Monday, April 19, 2010

Engaging with the customer

“Can I help you?”

“Doing okay over here?”

“How’s everything?”

We’ve all been on the shopper’s end of these low-value contact questions in stores, restaurants and whatever chain retailer trains its associates with the blunt instrument of “engage the customer.” It’s gotten to the point where such expressions are so empty, they’ve become little more than verbal tics on the part of employees—rote recitations they almost cease to be conscious of even asking.

And there’s a perfect synchronicity to this, since customers are barely conscious of these low-impact greetings, either. In our work with retailers, we hear this literally thousands of times. As an example, associates are typically trained and expected by management to greet the entering customer. Too often, this requirement gets translated by employees into saying “hi.” From a courtesy standpoint, this may sound better than no acknowledgment at all, though we’ve yet to see a higher buy or conversion rate when comparing customers who get a “hi” to those who enter with the absence of any greeting. Not surprisingly, most customers don’t even acknowledge this greeting and walk right beyond the associate saying it—not even saying “hi” back. That’s a big bowl of nothing for a key component of a customer engagement initiative.

“Doing okay over here?” is another low-percentage expression, a perfect invitation for the customer to say yes, fine, just looking.

Once we diagnose how interactions like this are working or aren’t with video and audio behavioral analytics, we provide retailers with the approach to make contacts count more—not in a theoretical, one-off way, but with a selling model that can be scaled.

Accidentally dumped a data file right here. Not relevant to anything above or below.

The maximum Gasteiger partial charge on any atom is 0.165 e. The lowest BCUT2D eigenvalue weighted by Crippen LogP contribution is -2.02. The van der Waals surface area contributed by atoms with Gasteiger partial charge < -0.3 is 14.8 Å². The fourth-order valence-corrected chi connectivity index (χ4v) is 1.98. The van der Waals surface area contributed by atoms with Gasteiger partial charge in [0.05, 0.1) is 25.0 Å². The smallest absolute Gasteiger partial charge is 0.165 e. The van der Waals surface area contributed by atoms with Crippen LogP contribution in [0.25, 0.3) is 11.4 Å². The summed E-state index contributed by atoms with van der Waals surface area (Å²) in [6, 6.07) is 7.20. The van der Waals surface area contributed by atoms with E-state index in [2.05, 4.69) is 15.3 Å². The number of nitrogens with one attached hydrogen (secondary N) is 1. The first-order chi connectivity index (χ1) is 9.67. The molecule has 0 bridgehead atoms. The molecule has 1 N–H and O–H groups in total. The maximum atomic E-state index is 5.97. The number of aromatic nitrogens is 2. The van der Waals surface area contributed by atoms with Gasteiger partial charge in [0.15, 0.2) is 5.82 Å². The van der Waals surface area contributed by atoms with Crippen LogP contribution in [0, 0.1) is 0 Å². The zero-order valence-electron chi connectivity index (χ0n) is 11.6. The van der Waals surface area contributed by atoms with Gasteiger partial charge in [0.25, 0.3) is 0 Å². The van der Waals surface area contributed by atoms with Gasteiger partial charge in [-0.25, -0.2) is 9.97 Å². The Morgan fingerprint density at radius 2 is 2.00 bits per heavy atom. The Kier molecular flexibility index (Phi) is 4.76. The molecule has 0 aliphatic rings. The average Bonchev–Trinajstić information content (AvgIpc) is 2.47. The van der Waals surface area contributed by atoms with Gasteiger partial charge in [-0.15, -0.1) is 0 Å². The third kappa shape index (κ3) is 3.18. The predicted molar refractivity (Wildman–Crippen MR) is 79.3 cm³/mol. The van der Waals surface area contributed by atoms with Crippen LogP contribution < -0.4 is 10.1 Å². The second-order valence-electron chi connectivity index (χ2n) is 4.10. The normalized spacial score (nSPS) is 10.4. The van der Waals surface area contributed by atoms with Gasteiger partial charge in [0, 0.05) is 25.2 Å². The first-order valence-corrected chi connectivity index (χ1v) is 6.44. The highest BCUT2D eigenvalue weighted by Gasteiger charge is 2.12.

Today’s Wall Street Journal has an interesting article on how retailers are pushing enhanced sales tactics to drive top-line growth. The realization to bring about more sophisticated training is sinking in, which comes from the realization these chains have a way to go before they can gain more traction on the sales floor.

Home Depot is doing something simple and smart by training cashiers (sometimes the only store personnel who shoppers interact with) to ask customers if they found everything they were looking for—and if not, to call the aisle to determine whether the item is in stock (the secret to success will be if the cashier has better luck finding someone than the customer perhaps did—but the idea of the cashier backstopping the sales process is a good one). While “did you find everything you need?” runs the risk of becoming a new verbal tic at Home Depot, it certainly has a fighting chance of success because the inquiry is offered at an important moment of truth, and requires a specific action step for the cashier to take should the customer be wanting.
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